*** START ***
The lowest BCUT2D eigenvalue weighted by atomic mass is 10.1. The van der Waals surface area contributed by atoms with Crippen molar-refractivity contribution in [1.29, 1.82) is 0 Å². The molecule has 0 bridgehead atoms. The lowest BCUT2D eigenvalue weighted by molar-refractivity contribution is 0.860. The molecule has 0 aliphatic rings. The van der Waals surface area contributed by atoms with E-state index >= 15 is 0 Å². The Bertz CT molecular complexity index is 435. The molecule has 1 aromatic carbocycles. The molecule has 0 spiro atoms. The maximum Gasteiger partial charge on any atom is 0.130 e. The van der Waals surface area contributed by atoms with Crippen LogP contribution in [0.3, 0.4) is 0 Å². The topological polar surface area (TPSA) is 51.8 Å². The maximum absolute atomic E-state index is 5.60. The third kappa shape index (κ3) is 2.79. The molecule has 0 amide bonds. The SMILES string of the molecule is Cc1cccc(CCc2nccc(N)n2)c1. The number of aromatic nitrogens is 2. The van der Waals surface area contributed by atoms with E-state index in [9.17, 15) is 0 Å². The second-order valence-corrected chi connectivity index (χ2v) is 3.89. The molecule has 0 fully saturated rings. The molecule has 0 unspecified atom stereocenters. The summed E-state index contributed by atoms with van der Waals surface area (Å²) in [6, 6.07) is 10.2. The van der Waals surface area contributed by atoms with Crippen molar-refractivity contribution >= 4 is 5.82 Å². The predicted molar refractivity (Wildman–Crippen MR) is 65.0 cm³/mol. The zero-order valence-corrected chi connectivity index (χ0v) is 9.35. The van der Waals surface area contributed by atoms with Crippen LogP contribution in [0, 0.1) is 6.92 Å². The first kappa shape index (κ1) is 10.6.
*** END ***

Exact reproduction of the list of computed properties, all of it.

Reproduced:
The lowest BCUT2D eigenvalue weighted by atomic mass is 10.1. The van der Waals surface area contributed by atoms with Crippen molar-refractivity contribution in [1.29, 1.82) is 0 Å². The molecule has 0 bridgehead atoms. The lowest BCUT2D eigenvalue weighted by molar-refractivity contribution is 0.860. The molecule has 0 aliphatic rings. The van der Waals surface area contributed by atoms with E-state index >= 15 is 0 Å². The Bertz CT molecular complexity index is 435. The molecule has 1 aromatic carbocycles. The molecule has 0 spiro atoms. The maximum Gasteiger partial charge on any atom is 0.130 e. The van der Waals surface area contributed by atoms with Crippen LogP contribution in [0.3, 0.4) is 0 Å². The topological polar surface area (TPSA) is 51.8 Å². The maximum absolute atomic E-state index is 5.60. The third kappa shape index (κ3) is 2.79. The molecule has 0 amide bonds. The SMILES string of the molecule is Cc1cccc(CCc2nccc(N)n2)c1. The number of aromatic nitrogens is 2. The van der Waals surface area contributed by atoms with E-state index in [9.17, 15) is 0 Å². The second-order valence-corrected chi connectivity index (χ2v) is 3.89. The molecule has 0 fully saturated rings. The molecule has 0 unspecified atom stereocenters. The summed E-state index contributed by atoms with van der Waals surface area (Å²) in [6, 6.07) is 10.2. The van der Waals surface area contributed by atoms with Crippen molar-refractivity contribution >= 4 is 5.82 Å². The predicted molar refractivity (Wildman–Crippen MR) is 65.0 cm³/mol. The zero-order valence-corrected chi connectivity index (χ0v) is 9.35. The van der Waals surface area contributed by atoms with Crippen LogP contribution in [0, 0.1) is 6.92 Å². The first kappa shape index (κ1) is 10.6.